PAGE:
High rate algal ponds (HRAPs) provide improved wastewater treatment over conventional wastewater stabilisation ponds; however, algal production and recovery of wastewater nutrients as algal biomass is limited by the low carbon:nitrogen ratio of wastewater. This paper investigates the influence of CO2 addition (to augment daytime carbon availability) on wastewater treatment performance and algal production of two pilot-scale HRAPs operated with different hydraulic retention times (4 and 8 days) over a New Zealand Summer (November–March, 07/08). Weekly measurements were made of influent and effluent flow rate and water qualities, algal and bacterial biomass production, and the percentage of algae biomass harvested in gravity settling units. This research shows that the wastewater treatment HRAPs with CO2 addition achieved a mean algal productivity of 16.7 g/m2/d for the HRAP4d (4 d HRT, maximum algae productivity of 24.7 g/m2/d measured in January 08) and 9.0 g/m2/d for the HRAP8d (8 d HRT)). Algae biomass produced in the HRAPs was efficiently harvested by simple gravity settling units (mean harvested algal productivity: 11.5 g/m2/d for the HRAP4d and 7.5 g/m2/d for the HRAP8d respectively). Higher bacterial composition and the larger size of algal/bacterial flocs of the HRAP8d biomass increased harvestability (83%) compared to that of HRAP4d biomass (69%).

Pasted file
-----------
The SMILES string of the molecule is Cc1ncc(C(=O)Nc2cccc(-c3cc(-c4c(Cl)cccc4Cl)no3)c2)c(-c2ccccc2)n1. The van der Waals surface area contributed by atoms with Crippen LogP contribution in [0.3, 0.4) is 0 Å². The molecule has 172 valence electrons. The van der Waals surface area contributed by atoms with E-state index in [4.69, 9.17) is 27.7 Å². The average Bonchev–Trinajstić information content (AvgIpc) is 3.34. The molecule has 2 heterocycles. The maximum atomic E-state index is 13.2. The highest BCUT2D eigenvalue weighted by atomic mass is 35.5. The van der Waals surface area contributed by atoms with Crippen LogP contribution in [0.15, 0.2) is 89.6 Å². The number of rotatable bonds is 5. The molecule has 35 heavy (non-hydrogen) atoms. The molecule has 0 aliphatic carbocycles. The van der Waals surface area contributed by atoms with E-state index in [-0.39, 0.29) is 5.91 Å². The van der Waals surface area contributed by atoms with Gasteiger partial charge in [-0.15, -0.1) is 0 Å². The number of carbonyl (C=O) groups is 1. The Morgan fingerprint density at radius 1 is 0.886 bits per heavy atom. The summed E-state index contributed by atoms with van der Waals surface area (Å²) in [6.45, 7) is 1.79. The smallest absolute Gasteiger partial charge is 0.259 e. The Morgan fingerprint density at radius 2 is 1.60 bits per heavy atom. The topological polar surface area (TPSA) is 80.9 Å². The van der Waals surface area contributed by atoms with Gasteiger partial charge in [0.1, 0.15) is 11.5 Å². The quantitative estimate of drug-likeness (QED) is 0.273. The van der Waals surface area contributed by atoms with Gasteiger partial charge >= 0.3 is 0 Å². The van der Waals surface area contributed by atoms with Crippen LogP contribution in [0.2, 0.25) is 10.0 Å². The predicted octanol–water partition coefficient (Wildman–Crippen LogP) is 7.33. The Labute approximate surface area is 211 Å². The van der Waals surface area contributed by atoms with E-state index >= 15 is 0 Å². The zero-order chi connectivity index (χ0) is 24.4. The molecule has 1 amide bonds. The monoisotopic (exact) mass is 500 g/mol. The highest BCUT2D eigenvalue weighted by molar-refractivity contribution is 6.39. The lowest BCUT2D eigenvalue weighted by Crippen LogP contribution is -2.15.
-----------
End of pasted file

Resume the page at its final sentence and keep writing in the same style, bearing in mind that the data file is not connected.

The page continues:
This content is only available as a PDF.
You do not currently have access to this content.